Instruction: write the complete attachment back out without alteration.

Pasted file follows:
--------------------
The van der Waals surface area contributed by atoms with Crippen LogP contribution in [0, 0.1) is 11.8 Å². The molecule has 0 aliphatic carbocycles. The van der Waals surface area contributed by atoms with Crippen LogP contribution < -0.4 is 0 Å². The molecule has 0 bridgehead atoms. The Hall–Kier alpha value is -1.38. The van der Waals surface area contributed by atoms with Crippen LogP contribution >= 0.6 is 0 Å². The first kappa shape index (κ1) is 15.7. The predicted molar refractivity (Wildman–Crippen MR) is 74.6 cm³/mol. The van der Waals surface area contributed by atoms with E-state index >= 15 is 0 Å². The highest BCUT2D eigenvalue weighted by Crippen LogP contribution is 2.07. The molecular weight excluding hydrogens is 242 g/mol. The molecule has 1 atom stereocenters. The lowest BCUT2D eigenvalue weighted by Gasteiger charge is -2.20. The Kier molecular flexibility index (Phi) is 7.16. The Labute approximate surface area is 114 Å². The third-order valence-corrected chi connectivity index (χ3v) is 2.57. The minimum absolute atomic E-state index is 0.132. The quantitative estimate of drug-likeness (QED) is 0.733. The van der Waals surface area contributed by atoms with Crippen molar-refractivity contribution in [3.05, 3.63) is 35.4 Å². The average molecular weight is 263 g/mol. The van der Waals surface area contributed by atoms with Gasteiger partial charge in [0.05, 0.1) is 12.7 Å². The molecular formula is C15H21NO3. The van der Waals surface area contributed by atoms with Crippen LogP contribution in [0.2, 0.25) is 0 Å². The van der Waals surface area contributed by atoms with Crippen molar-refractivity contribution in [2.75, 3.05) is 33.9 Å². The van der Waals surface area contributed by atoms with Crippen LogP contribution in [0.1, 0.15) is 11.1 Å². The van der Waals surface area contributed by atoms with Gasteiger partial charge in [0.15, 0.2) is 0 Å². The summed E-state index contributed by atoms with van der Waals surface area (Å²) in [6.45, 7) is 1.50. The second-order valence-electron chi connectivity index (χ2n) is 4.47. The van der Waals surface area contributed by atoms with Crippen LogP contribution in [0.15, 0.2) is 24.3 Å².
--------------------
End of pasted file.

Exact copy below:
The van der Waals surface area contributed by atoms with Crippen LogP contribution in [0, 0.1) is 11.8 Å². The molecule has 0 aliphatic carbocycles. The van der Waals surface area contributed by atoms with Crippen LogP contribution < -0.4 is 0 Å². The molecule has 0 bridgehead atoms. The Hall–Kier alpha value is -1.38. The van der Waals surface area contributed by atoms with Crippen LogP contribution >= 0.6 is 0 Å². The first kappa shape index (κ1) is 15.7. The predicted molar refractivity (Wildman–Crippen MR) is 74.6 cm³/mol. The van der Waals surface area contributed by atoms with E-state index >= 15 is 0 Å². The highest BCUT2D eigenvalue weighted by Crippen LogP contribution is 2.07. The molecular weight excluding hydrogens is 242 g/mol. The molecule has 1 atom stereocenters. The lowest BCUT2D eigenvalue weighted by Gasteiger charge is -2.20. The Kier molecular flexibility index (Phi) is 7.16. The Labute approximate surface area is 114 Å². The third-order valence-corrected chi connectivity index (χ3v) is 2.57. The minimum absolute atomic E-state index is 0.132. The quantitative estimate of drug-likeness (QED) is 0.733. The van der Waals surface area contributed by atoms with Crippen molar-refractivity contribution in [3.05, 3.63) is 35.4 Å². The average molecular weight is 263 g/mol. The van der Waals surface area contributed by atoms with Gasteiger partial charge in [0.05, 0.1) is 12.7 Å². The molecular formula is C15H21NO3. The van der Waals surface area contributed by atoms with Crippen LogP contribution in [0.2, 0.25) is 0 Å². The van der Waals surface area contributed by atoms with Crippen molar-refractivity contribution in [2.75, 3.05) is 33.9 Å². The van der Waals surface area contributed by atoms with Crippen LogP contribution in [0.1, 0.15) is 11.1 Å². The van der Waals surface area contributed by atoms with Gasteiger partial charge in [0.15, 0.2) is 0 Å². The summed E-state index contributed by atoms with van der Waals surface area (Å²) in [6.45, 7) is 1.50. The second-order valence-electron chi connectivity index (χ2n) is 4.47. The van der Waals surface area contributed by atoms with Crippen LogP contribution in [0.15, 0.2) is 24.3 Å².